While the whole media was focused on the Rafale case and Ayodhya mediation ruling in the Supreme Court, the government released a government notification to allow for the pricing of Aadhaar Authentication Services. It will be Rs 20 for each e-KYC transaction and 0.50 paise for each Yes/No authentication transaction. So, Aadhaar no longer is a social security scheme and with this, it is one more obstacle for the poor to get their ration or benefit from any of the schemes.
“It is not yet clear if the costs will be passed on to the customers, but the banks have always passed on these costs to the customer. Banks fool us into believing that we need to pay for every additional service, including getting a cheque book. When you deposit your money with a bank, it costs you 3.5%; when you want to borrow from the same bank, the rate is anywhere between 11-13.5%. The difference of 10% is the spread that banks are earning on our deposits. This is the highest spread in the world; in most developed countries, it is as low as 2%,” points out Sucheta Dalal, activist and editor of Money Life.
Dalal contends that for the privileged few, Rs 20 and 0.50 paise might seem nominal, but it is a huge amount for those who need the Aadhaar to get their benefits, including ration from the government.
“The announcement has come just days before the election dates are to be announced. For now, it is ₹20 and 0.50 paise, but if this government comes back, they will hike the rates. Initially when the petroleum cess began, it was only ₹ 1, now it has become ₹ 6. Similarly, this too will increase,” points out Dalal.
It is no longer a social-security scheme, she emphasises, and adds that it is now a business model. “It was probably always envisaged as a business model and not as a social security. Data is the new oil. If one were to look at the way businesses have been pushing for it, it shows that it is also their business model. Aadhaar was built with the help of volunteers, who have gone on to build businesses based on this,” insists Rahul Narayan who represented a few of the petitioners in the Aadhaar case at the Supreme Court.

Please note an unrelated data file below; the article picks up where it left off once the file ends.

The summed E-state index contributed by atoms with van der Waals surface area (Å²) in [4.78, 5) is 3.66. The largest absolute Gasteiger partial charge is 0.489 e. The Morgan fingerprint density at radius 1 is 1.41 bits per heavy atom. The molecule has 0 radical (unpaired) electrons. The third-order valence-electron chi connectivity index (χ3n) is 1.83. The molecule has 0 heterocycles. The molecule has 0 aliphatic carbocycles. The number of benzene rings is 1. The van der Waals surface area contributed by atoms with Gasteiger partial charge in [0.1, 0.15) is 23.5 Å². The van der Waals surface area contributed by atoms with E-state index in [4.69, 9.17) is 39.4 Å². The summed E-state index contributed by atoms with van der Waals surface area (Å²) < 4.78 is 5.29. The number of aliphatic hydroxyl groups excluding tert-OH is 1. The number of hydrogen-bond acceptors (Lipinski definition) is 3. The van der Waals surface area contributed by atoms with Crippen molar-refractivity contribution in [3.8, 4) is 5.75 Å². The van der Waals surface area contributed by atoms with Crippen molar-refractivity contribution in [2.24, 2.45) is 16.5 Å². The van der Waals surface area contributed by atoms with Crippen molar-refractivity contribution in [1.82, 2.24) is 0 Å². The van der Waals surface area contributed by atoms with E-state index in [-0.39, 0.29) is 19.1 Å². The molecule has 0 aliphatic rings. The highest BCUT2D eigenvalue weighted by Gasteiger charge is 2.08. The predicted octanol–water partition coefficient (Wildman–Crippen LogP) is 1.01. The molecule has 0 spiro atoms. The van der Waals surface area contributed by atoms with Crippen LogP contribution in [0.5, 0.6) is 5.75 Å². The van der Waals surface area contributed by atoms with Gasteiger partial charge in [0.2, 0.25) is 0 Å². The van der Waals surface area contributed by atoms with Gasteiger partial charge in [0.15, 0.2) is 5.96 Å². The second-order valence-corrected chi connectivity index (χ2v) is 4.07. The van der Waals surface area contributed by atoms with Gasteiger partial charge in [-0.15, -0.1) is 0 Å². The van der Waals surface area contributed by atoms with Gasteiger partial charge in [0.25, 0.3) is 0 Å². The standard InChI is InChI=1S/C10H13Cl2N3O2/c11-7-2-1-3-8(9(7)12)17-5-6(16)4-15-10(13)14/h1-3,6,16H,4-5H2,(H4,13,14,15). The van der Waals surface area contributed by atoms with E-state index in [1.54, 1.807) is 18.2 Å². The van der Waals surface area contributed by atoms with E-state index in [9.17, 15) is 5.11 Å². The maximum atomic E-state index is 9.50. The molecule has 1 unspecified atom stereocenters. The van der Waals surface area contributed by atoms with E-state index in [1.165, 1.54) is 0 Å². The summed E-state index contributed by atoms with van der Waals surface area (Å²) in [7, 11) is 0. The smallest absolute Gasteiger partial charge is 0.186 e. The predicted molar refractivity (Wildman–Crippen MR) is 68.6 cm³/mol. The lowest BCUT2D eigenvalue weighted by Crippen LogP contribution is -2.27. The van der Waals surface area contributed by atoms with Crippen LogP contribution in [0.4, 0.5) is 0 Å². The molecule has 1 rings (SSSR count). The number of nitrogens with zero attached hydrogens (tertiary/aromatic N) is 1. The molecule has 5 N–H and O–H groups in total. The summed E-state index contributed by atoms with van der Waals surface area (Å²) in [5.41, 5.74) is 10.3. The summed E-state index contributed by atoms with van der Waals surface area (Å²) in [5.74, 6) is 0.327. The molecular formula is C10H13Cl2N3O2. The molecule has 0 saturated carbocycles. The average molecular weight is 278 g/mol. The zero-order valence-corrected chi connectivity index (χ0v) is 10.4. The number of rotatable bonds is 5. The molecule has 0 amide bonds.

“We are hoping that the government and the authenticating agencies will not pass on the cost to the poor. A government is required by law to provide social benefits to the poor, so their objective should not be to make money,” says Narayan.
What is interesting in the notification is that it has stated that “commercial banks will be exempt from the authentication charges, but if they fall short of the Aadhaar enrolment targets, they will be charged in proportion to the shortfall in the target”. “If banks will be charged a fee if they fail to meet the targets for Aadhaar enrolment and that means that UIDAI is retaining the target scheme which was there earlier. In layman terms, this means that the government is making Aadhaar authentication mandatory through the backdoor,” highlights Narayan.
Until the Aadhaar ruling came, banks and telecom companies were putting pressure on customers for Aadhaar authentication, “now, banks will make it extremely difficult to open accounts with other documents that customers will eventually have to give their Aadhaar details,” explains Narayan.
“A lot of things about this authentication process is till ambiguous. It will be done on trial and error basis. People will start to protest, then they will change it. That is how this government functions. They did it with GST and with FCRA,”says Dalal.